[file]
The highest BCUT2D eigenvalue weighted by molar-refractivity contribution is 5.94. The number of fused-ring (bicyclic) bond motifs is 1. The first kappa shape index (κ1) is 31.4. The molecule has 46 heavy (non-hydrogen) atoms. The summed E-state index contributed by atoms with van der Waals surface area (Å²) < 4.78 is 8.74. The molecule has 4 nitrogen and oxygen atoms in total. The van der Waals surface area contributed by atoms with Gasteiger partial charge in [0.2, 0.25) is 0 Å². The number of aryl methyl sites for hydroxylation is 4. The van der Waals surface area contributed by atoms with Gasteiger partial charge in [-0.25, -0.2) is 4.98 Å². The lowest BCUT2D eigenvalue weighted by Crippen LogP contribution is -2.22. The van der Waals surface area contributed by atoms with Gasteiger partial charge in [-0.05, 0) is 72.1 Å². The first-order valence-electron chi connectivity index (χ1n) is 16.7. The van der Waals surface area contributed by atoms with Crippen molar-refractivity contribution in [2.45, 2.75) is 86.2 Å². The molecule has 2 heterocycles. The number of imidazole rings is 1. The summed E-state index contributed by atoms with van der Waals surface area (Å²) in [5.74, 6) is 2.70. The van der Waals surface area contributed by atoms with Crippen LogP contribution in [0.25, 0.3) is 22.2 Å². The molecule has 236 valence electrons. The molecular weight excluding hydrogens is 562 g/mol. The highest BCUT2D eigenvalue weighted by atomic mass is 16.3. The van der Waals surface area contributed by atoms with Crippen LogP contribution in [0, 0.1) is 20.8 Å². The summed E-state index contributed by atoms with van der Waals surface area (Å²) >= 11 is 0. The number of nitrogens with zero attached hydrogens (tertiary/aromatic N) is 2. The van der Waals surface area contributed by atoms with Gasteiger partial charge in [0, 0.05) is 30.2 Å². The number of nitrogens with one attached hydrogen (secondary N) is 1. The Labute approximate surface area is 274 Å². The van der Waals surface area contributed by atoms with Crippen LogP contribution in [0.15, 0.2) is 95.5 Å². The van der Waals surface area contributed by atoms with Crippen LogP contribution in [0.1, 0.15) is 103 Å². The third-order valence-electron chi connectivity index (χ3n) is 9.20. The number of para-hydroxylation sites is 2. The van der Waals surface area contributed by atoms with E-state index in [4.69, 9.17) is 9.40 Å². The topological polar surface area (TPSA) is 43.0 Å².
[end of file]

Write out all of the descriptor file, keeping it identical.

The highest BCUT2D eigenvalue weighted by molar-refractivity contribution is 5.94. The number of fused-ring (bicyclic) bond motifs is 1. The first kappa shape index (κ1) is 31.4. The molecule has 46 heavy (non-hydrogen) atoms. The summed E-state index contributed by atoms with van der Waals surface area (Å²) < 4.78 is 8.74. The molecule has 4 nitrogen and oxygen atoms in total. The van der Waals surface area contributed by atoms with Gasteiger partial charge in [0.2, 0.25) is 0 Å². The number of aryl methyl sites for hydroxylation is 4. The van der Waals surface area contributed by atoms with Gasteiger partial charge in [-0.25, -0.2) is 4.98 Å². The lowest BCUT2D eigenvalue weighted by Crippen LogP contribution is -2.22. The van der Waals surface area contributed by atoms with Gasteiger partial charge in [-0.05, 0) is 72.1 Å². The first-order valence-electron chi connectivity index (χ1n) is 16.7. The van der Waals surface area contributed by atoms with Crippen molar-refractivity contribution in [2.45, 2.75) is 86.2 Å². The molecule has 2 heterocycles. The number of imidazole rings is 1. The summed E-state index contributed by atoms with van der Waals surface area (Å²) in [5.74, 6) is 2.70. The van der Waals surface area contributed by atoms with Crippen LogP contribution in [0.25, 0.3) is 22.2 Å². The molecule has 236 valence electrons. The molecular weight excluding hydrogens is 562 g/mol. The highest BCUT2D eigenvalue weighted by atomic mass is 16.3. The van der Waals surface area contributed by atoms with Crippen LogP contribution in [0, 0.1) is 20.8 Å². The summed E-state index contributed by atoms with van der Waals surface area (Å²) >= 11 is 0. The number of nitrogens with zero attached hydrogens (tertiary/aromatic N) is 2. The van der Waals surface area contributed by atoms with Gasteiger partial charge in [0, 0.05) is 30.2 Å². The number of nitrogens with one attached hydrogen (secondary N) is 1. The Labute approximate surface area is 274 Å². The van der Waals surface area contributed by atoms with Crippen LogP contribution in [0.15, 0.2) is 95.5 Å². The van der Waals surface area contributed by atoms with Crippen LogP contribution in [0.1, 0.15) is 103 Å². The third-order valence-electron chi connectivity index (χ3n) is 9.20. The number of para-hydroxylation sites is 2. The van der Waals surface area contributed by atoms with E-state index in [4.69, 9.17) is 9.40 Å². The topological polar surface area (TPSA) is 43.0 Å².